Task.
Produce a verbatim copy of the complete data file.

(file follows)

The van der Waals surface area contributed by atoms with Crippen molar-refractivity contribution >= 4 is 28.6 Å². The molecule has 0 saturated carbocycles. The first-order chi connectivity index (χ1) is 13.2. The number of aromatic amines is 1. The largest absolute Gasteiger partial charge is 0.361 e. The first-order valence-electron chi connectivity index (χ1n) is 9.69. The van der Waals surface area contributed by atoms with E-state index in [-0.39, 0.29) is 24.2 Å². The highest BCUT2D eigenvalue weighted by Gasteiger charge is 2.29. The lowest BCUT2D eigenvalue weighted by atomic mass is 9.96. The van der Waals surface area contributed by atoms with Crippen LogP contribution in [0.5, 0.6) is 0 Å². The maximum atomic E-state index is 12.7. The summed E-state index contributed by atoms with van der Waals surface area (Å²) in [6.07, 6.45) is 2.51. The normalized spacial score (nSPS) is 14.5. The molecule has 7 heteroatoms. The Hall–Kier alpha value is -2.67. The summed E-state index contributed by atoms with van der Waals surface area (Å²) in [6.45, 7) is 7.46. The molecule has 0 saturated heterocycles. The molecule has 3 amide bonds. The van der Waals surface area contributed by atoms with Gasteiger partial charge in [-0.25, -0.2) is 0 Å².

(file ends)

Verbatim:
The van der Waals surface area contributed by atoms with Crippen molar-refractivity contribution >= 4 is 28.6 Å². The molecule has 0 saturated carbocycles. The first-order chi connectivity index (χ1) is 13.2. The number of aromatic amines is 1. The largest absolute Gasteiger partial charge is 0.361 e. The first-order valence-electron chi connectivity index (χ1n) is 9.69. The van der Waals surface area contributed by atoms with E-state index in [-0.39, 0.29) is 24.2 Å². The highest BCUT2D eigenvalue weighted by Gasteiger charge is 2.29. The lowest BCUT2D eigenvalue weighted by atomic mass is 9.96. The van der Waals surface area contributed by atoms with Crippen LogP contribution in [0.5, 0.6) is 0 Å². The maximum atomic E-state index is 12.7. The summed E-state index contributed by atoms with van der Waals surface area (Å²) in [6.07, 6.45) is 2.51. The normalized spacial score (nSPS) is 14.5. The molecule has 7 heteroatoms. The Hall–Kier alpha value is -2.67. The summed E-state index contributed by atoms with van der Waals surface area (Å²) in [6.45, 7) is 7.46. The molecule has 0 saturated heterocycles. The molecule has 3 amide bonds. The van der Waals surface area contributed by atoms with Gasteiger partial charge in [-0.25, -0.2) is 0 Å².